2. A system for indicating and controlling the altitude of an aircraft having a control surface for controlling the aircrafts attitude in pitch, the system comprising an indicating device for displaying the aircrafts altitude, a measuring device for generating a signal representing the aircrafts altitude, a differential device having two signal inputs and a signal output and operative to generate an electric signal at said output representing the difference between the magnitudes of quantities represented by signals applied to said inputs, means for applying the signal generated by the measuring device and a signal representing the altitude displayed by the indicating device, to the signal inputs of the differential device, an electric motor having an output shaft, a mechanical linkage coupling the output shaft of the motor to the input shaft of the indicating device, an electric signal path for applying the signal generated by the differential device to the said motor to cause motion thereof to vary the altitude displayed by the indicating device in the sense required to reduce the output of the dilferential device towards zero, the signal path comprising switching means having first and second switching conditions and connected in said signal path to close it only when the switching means is in its first condition, an automatic control system for actuating said control surface independence upon the magnitude of an electric signal, said switching means in its second condition serving to break the signal path and simultaneously to apply the signal generated by the diflerential device to the automatic control system in the sense required to vary the aircrafts pitch attitude and hence its altitude in the manner necessary to reduce the said signal towards zero, manually operable adjusting means for generating an adjustable demand signal representing a demanded rate of change of altitude, a servo loop for controlling the operation of the motor, the loop comprising said switching means and being closed only when the switching means is in its second condition and further comprising a tachometer generator for generating an electric signal, the magnitude of which depends upon the speed of the motor, an amplifier having an input and an output, means for applying the signal generated by the tachometer generator and an electric signal representing the said demand signal in opposite senses to the input of the amplifier and means coupling the output of the amplifier to the motor to control the operation of the motor in the manner required to reduce the difference between the amplifier input signals towards zero and thereby to adjust the altitude displayed by the indicating device at a rate dependent on the magnitude of said demand signal.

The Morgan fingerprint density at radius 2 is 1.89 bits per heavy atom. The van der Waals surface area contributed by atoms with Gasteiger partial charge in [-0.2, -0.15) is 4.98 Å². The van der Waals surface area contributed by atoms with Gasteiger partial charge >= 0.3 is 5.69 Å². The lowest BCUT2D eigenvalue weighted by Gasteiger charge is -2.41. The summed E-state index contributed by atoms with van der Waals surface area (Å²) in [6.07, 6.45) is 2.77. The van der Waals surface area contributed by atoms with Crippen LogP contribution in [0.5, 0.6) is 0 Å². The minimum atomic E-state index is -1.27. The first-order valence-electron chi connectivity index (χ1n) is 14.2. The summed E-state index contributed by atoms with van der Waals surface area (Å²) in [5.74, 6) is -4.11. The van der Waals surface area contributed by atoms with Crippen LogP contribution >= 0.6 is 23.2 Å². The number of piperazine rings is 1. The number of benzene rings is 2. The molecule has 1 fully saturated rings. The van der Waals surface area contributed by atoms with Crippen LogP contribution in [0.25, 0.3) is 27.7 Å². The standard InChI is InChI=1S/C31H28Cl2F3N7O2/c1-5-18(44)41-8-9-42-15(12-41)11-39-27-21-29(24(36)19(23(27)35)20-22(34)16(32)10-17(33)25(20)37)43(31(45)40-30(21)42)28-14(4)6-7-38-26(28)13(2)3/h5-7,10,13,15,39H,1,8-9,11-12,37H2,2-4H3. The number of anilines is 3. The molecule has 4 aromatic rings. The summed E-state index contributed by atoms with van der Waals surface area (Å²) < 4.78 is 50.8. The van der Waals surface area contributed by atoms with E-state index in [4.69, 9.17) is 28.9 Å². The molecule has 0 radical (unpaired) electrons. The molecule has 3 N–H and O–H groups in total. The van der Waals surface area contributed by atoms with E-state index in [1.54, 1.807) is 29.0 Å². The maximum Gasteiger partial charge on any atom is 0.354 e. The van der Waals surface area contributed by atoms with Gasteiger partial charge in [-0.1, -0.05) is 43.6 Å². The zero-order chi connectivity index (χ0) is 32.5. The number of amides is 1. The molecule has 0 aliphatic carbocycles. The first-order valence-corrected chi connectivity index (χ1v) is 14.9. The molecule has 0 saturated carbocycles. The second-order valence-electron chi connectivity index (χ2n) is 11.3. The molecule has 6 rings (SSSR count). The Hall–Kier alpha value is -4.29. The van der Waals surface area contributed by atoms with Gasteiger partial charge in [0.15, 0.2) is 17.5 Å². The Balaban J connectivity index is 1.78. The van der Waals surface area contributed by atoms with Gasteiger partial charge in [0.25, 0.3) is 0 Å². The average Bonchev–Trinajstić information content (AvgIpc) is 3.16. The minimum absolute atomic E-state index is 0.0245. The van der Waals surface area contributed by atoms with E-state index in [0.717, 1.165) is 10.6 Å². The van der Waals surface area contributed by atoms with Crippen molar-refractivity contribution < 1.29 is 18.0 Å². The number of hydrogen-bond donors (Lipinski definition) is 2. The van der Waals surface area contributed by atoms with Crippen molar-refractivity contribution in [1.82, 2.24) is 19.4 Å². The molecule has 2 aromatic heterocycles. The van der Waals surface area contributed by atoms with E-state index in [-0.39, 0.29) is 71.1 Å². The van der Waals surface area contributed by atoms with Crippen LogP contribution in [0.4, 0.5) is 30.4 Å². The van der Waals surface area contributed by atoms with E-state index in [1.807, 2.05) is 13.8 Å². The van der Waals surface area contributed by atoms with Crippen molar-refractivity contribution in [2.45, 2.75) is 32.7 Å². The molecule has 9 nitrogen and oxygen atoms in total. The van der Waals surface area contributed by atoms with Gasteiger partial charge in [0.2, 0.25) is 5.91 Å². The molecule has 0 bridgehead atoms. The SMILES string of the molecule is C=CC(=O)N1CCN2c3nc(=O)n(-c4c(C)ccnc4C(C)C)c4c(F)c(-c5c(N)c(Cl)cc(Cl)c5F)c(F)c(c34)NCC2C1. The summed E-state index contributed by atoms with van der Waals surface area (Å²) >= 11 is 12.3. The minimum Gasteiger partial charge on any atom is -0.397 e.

References Cited in the file of this patent UNITED STATES PATENTS 2,126,855 Wunsch et al. Aug. 16', 1938 2,143,139 Carlson et a1. Jan. 10, 1939 2,352,649 Meredith July 4, 1944 2,597,892 Nash May 27, 1952

Patent Citations
Cited PatentFiling datePublication dateApplicantTitle
US2126855 *Jul 29, 1936Aug 16, 1938Askania Werke AgDirection maintaining means for use on dirigible craft
US2143139 *Oct 23, 1936Jan 10, 1939Sperry Gyroscope Co IncHydraulic automatic pilot
US2352649 *Jun 13, 1939Jul 4, 1944Smith & Sons Ltd SIndicating or control apparatus in air or water craft
US2597892 *Jan 9, 1947May 27, 1952Sperry CorpAltitude controlling autopilot for aircraft
Referenced by
Citing PatentFiling datePublication dateApplicantTitle
US3668933 *Mar 30, 1970Jun 13, 1972Blom BakkeAircraft instruments
US3977250 *May 2, 1975Aug 31, 1976Amlie Thomas SEncoding altimeter
US7950606Mar 29, 2007May 31, 2011The Boeing CompanyElectric-based secondary power system architectures for aircraft
US8155876 *Sep 7, 2006Apr 10, 2012The Boeing CompanySystems and methods for controlling aircraft electrical power
US8527180 *Feb 29, 2012Sep 3, 2013The Boeing CompanySystems and methods for controlling aircraft electrical power
US8657227Sep 11, 2009Feb 25, 2014The Boeing CompanyIndependent power generation in aircraft
US8738268Mar 10, 2011May 27, 2014The Boeing CompanyVehicle electrical power management and distribution
US20120161676 *Feb 29, 2012Jun 28, 2012The Boeing CompanySystems and methods for controlling aircraft electrical power
Classifications
U.S. Classification244/181, 73/387, 244/182
International ClassificationG05D1/00, G05D1/04
Cooperative ClassificationG05D1/042
European ClassificationG05D1/04B